Friday, September 14, 2018 - 10:30am
PhD Exam Seminar
ABSTRACT IRE1 and RNase L are a unique set of proteins found in the kinome, which possess both a kinase and an endoribonuclease domain. Although both IRE1 and RNase L share a similar structural domain architecture, they are involved in different cellular pathways. Cells endure cellular distress when their homeostasis is perturbed, which interferes with the proper folding and assembly of proteins in the endoplasmic reticulum (ER) resulting in the accumulation of misfolded proteins in the ER that further leads to ER stress. However, the unfolded protein response (UPR) system is able to detect and resolve ER stress, and further re-establish ER and cellular homeostasis through the activation of three protein-signaling pathways. In my Ph.D. studies I focused on investigating how small molecules can regulate the most ancient member of the ER stress transducers, IRE1. Cells also endure distress during viral infection, which leads to the accumulation of viral single stranded RNA in the cells, which are then translated into viral proteins through the host ribosomal machinery. However, the interferon induced antiviral pathways activate proteins that are involved in the degradation of viral RNA, inhibit viral protein synthesis and replication therefore lending to an antiviral state within the cell. RNase L is a highly regulated protein that is activated during viral infection and serves to help mount an innate immune response against viruses by cleaving viral and cellular ssRNA thereby leading to inhibition of viral replication and protein synthesis. In my Ph.D. studies I focused on investigating how small molecules can regulate RNase L ribonuclease activity. In the first chapter, I crystallized the structure of the IRE1 enzyme bound to three hydroxy-aryl-aldehyde (HAA) small molecule analogues that inhibit IRE1’s ribonuclease activity. These three structures depicted that the HAA analogues engaged a preformed pocked in the ribonuclease active site of IRE1 supported by an essential covalent yet reversible Schiff base interaction between the lysine 907 and the aldehyde moiety of the inhibitor. Further mutational studies, modeling, SAR, and enzymological characterization were performed in collaboration to provide insight and validate the HAA inhibitor mechanism of action. These structures are the first structural view of any inhibitor engaging the ribonuclease active site of IRE1, which has far reaching implications since ribonuclease active sites in general have made poor drug targets, with no other ribonuclease inhibitor of promising therapeutic value been described to date. In the second chapter, I discovered two potent polyphenol compounds from the OICR kinase library small molecule screen that selectively inhibit RNase L’s ribonuclease activity over IRE1. I performed further SAR and enzymological characterization to determine the potential binding mode and mechanism of action of these small molecules. In collaboration, further in cell studies were performed with these inhibitors that revealed that they exert their effects by specifically inhibiting the RNase L enzyme thereby providing a proof-of-principle concept that of RNase L can be a viable therapeutic target.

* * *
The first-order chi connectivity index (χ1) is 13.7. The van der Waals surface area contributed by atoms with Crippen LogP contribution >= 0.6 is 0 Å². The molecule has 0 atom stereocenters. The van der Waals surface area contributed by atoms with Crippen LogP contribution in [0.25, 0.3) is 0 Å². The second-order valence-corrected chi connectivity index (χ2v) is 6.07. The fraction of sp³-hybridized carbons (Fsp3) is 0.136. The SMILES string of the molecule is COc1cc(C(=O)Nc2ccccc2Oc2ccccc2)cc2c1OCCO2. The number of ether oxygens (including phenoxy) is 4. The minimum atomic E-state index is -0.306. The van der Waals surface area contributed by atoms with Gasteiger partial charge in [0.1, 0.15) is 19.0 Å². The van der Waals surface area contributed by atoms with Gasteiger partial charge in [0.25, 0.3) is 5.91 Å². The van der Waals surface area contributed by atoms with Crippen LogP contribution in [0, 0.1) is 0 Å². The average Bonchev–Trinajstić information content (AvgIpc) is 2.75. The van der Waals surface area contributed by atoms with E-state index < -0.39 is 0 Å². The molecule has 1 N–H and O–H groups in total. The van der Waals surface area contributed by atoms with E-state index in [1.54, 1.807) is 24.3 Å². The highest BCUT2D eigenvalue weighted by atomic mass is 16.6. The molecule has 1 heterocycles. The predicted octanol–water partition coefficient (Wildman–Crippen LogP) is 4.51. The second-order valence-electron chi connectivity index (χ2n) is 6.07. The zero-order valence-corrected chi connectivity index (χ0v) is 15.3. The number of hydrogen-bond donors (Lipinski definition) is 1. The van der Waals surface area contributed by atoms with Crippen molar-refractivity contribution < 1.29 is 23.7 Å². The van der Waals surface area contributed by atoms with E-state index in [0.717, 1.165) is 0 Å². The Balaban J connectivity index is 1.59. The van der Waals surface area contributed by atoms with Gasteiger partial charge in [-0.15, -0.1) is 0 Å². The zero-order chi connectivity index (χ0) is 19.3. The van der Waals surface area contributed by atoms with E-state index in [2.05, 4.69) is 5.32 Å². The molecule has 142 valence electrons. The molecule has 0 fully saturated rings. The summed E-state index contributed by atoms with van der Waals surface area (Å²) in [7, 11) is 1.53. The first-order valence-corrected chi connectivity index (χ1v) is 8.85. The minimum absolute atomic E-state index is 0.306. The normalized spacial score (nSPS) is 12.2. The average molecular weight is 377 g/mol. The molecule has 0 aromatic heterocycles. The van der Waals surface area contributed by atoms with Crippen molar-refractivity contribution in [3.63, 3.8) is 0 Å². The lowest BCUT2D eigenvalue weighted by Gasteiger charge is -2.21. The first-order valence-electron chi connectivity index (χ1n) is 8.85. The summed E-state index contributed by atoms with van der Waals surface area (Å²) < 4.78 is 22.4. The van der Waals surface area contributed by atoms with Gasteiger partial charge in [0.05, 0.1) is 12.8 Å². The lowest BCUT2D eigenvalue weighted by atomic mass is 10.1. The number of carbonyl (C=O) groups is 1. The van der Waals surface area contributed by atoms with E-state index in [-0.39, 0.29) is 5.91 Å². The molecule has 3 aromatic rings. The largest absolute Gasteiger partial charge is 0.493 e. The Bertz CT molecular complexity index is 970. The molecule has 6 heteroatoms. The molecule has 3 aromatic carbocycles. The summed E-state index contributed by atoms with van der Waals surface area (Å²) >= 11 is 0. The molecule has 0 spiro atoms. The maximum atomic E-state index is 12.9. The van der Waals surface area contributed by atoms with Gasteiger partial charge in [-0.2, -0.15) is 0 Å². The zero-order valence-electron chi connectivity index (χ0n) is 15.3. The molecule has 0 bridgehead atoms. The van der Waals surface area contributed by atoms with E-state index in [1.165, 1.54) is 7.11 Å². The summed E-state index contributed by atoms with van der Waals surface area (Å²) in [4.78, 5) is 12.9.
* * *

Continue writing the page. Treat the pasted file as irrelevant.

Dr. Frank Sicheri
Department of Molecular Genetics